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 Getting  on the Web 

Should your business get on the Web?

The answer to that question is relatively simple. “Almost every business, -large or small-, is already in the Internet.” It isn't new anymore! It's fun! It's exciting! And it's not just for kids. The Internet, particularly in its graphic interface known as the “World Wide Web”, is the most important communication vehicle developed since the telephone.  And more importantly for the small business, the World Wide Web levels the playing field between small business and big business.

Let's look at the variety of commercial uses for the Internet: 

The Web is the best medium for advertising and e-marketing.  It offers significant advantages over traditional advertising media in that: it is dynamic, interactive, and “inexpensive”. The Internet is making it possible for small- to medium-sized businesses to compete with the big guys.

Of course, as the Web matures, advertising rates for the most popular sites will increase. But, advertising is not the only way to make your business known via the Web. Search engines are another powerful and low cost way to increase awareness of your products and services.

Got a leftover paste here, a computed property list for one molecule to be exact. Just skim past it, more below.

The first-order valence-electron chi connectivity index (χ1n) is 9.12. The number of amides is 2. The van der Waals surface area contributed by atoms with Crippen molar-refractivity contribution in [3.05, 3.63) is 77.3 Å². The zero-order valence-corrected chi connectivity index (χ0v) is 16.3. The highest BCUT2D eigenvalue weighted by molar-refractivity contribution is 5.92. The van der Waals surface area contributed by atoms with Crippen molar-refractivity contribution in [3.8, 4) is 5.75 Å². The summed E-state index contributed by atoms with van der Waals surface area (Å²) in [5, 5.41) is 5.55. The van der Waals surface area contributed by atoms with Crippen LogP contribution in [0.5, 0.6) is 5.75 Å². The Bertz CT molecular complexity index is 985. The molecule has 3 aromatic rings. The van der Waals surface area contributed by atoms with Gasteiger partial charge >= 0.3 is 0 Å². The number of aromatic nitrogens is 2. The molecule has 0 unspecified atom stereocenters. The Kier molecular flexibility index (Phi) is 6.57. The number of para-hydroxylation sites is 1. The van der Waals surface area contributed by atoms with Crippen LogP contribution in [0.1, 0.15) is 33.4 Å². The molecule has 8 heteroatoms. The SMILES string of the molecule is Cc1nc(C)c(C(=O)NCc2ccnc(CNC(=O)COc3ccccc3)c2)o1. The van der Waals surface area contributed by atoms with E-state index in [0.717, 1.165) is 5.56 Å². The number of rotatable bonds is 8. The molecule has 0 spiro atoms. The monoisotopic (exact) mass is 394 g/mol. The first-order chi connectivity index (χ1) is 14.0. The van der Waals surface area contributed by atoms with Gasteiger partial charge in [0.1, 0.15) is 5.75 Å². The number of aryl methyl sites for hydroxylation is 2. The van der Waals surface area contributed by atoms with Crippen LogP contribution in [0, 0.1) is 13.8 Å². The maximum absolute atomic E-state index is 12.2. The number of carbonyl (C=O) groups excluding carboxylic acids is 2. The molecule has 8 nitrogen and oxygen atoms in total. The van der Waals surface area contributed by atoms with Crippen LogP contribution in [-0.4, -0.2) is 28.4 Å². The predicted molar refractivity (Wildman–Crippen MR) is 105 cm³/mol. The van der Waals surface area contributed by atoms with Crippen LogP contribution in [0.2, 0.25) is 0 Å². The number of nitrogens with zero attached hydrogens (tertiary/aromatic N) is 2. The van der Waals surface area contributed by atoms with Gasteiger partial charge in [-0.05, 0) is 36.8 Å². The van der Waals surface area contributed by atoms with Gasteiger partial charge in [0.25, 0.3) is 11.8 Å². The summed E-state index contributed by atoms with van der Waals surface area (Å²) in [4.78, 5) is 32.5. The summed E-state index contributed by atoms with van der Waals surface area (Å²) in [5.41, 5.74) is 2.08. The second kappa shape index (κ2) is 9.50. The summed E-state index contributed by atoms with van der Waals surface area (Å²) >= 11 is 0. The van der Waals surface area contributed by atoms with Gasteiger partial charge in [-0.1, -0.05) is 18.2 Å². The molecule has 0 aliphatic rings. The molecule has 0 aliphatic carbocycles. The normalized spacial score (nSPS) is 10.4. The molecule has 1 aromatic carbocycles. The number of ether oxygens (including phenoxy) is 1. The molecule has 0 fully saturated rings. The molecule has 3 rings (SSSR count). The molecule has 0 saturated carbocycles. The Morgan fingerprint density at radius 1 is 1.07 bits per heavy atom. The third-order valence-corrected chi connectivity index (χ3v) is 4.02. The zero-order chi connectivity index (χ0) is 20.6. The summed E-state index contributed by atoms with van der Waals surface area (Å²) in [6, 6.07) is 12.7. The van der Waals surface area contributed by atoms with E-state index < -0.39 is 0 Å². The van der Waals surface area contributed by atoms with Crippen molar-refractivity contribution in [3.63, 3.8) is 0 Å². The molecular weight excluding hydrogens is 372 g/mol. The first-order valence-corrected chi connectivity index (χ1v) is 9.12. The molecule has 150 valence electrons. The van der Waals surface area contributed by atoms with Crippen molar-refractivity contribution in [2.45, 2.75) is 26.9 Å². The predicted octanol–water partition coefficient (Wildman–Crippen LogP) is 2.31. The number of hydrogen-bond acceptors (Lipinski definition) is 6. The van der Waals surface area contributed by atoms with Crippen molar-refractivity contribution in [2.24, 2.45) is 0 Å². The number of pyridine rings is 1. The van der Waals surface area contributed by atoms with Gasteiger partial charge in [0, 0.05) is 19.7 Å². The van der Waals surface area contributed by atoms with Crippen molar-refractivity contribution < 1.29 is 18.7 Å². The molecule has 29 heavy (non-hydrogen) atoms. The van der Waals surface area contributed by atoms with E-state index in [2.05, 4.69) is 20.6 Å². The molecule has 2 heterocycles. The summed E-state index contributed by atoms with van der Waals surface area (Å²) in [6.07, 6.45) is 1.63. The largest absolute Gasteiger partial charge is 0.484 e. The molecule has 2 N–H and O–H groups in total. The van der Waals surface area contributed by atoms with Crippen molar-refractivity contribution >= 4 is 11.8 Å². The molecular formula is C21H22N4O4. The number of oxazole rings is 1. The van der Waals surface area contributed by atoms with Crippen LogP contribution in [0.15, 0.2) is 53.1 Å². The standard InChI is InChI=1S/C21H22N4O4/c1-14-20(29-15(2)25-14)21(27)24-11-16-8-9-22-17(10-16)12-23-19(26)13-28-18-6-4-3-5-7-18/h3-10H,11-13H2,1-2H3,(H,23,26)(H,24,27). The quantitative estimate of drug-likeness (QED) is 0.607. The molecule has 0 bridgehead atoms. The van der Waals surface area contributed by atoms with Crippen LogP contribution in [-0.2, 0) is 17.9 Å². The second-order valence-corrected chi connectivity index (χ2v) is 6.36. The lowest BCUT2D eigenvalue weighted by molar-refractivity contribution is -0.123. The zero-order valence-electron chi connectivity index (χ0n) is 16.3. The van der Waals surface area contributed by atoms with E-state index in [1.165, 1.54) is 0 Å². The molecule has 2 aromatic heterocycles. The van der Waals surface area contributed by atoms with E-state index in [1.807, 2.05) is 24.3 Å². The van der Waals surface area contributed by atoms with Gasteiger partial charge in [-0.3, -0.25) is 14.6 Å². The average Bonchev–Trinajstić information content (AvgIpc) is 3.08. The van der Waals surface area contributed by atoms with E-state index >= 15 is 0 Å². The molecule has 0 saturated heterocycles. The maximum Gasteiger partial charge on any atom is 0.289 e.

The Web is an important customer service tool. Did you throw away the TV guide this week? You can check out your local TV station's Web page for its weekly schedule or the network specials for this week.

Have you ever wanted hard facts comparing natural gas to electricity? This type of information and much more is available on the web.

Soon you'll be able to schedule appliance repair times and make changes to your gas service account by sending an email, at your convenience, either during or after regular business hours.

Wouldn't you rather shop for a book, a gift, an electronic, or a new car from the comfort of your home, in the quiet time late at night after the kids are in bed? This is now possible in most areas of the country.

The Web allows you to communicate with your customers at their time and convenience. Don't you want to offer this level of service to your customers?

Network connectivity makes it possible for you to hook up your “local area network” (LAN) directly to the Internet. Who wants to do that? Lots of companies! For example, a “wide area network” (WAN) connection offers multiple simultaneous connections through a dedicated data line at a tremendous savings over individual modems and standard telephone lines. This makes your existing internal email addresses work as Internet email addresses. You can provide volumes of information to existing and potential new customers, and to take orders on-line. So, ...

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